Sleep apnea is a type of breathing disorder that’s characterized by a recurring pattern of fatigue, snoring, and disrupted breathing while you’re sleeping.
While there are several types of sleep apnea, one of the most common is obstructive sleep apnea (OSA). This type of sleep disordered breathing occurs when your throat muscles and soft tissues at the back of your mouth intermittently relax, seal against one another, and block your airway while you’re sleeping. Some of the most common symptoms of OSA are snoring and teeth grinding. Additionally, individuals with undiagnosed OSA may experience:
- Shortness of breath
- Sudden waking
- Dry mouth or a sore throat in the morning
- Insomnia and difficulty staying asleep
- Waking up with headaches
- Feeling fatigued
Identifying Risk Factors
OSA is a common condition in the United States, as it’s estimated that 26 percent of adults between the ages of 30 and 70 years have some form of sleep apnea.1 In terms of risk factors, some are genetic/hereditary, while others are the result of age and lifestyle choices. Each of the following conditions can increase your risk of developing OSA:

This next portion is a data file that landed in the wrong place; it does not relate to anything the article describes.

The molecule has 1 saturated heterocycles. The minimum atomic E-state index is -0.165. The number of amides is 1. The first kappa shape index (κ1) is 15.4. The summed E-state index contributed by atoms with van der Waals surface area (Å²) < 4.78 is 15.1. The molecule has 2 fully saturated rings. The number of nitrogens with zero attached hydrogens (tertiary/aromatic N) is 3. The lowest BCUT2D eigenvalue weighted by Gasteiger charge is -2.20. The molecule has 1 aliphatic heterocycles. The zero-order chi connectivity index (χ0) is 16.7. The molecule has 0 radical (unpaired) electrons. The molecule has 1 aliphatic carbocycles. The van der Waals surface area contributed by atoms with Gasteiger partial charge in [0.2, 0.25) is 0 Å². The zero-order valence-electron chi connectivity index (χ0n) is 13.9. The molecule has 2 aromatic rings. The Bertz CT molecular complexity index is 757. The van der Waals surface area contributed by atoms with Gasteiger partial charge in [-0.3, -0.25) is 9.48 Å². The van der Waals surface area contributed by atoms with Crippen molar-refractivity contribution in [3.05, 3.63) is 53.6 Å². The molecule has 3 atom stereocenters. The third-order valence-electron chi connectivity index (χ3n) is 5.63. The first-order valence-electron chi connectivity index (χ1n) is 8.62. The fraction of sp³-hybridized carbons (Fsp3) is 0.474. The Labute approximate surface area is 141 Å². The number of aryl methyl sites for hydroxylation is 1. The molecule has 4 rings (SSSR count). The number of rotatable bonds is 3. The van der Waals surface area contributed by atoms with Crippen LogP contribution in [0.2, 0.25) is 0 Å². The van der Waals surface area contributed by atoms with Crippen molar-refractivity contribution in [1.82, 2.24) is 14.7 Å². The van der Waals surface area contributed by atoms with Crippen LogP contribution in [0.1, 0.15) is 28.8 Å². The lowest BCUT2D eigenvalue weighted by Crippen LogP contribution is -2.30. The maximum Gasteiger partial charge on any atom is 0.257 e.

- Family history of OSA
- A small or narrow jaw
- Enlarged tonsils
- Large neck circumference
- Alcohol consumption at bedtime
Understanding Your Treatment Options
If you suspect you have undiagnosed obstructive sleep apnea, the first thing you will want to do is schedule an evaluation for testing and diagnosis. Today, sleep studies can be completed in the convenience of your own home. Depending on your specific diagnosis, your treatment may involve a CPAP machine (a device that’s worn at night to force oxygen intake using positive airway pressure.) Alternatively, your sleep specialist might prescribe an oral sleep appliance. Sleep mouthguards are designed to keep your lower jaw in a position that naturally opens your airway. Oral appliances are less cumbersome and more discreet than wearing a CPAP.
Don’t Put Your Treatment Off Another Day
Obstructive sleep apnea is a chronic health condition that impacts everything from your job performance and blood pressure to your attitude and energy level. Left untreated, sleeping disorders can put you at risk for a number of associated health complications, including diabetes, high blood pressure, and heart disease. There’s also the danger of falling asleep while you’re driving or at work.
If you or someone you love has symptoms of snoring or sleep apnea, contact our office today to schedule an evaluation. It could save their life!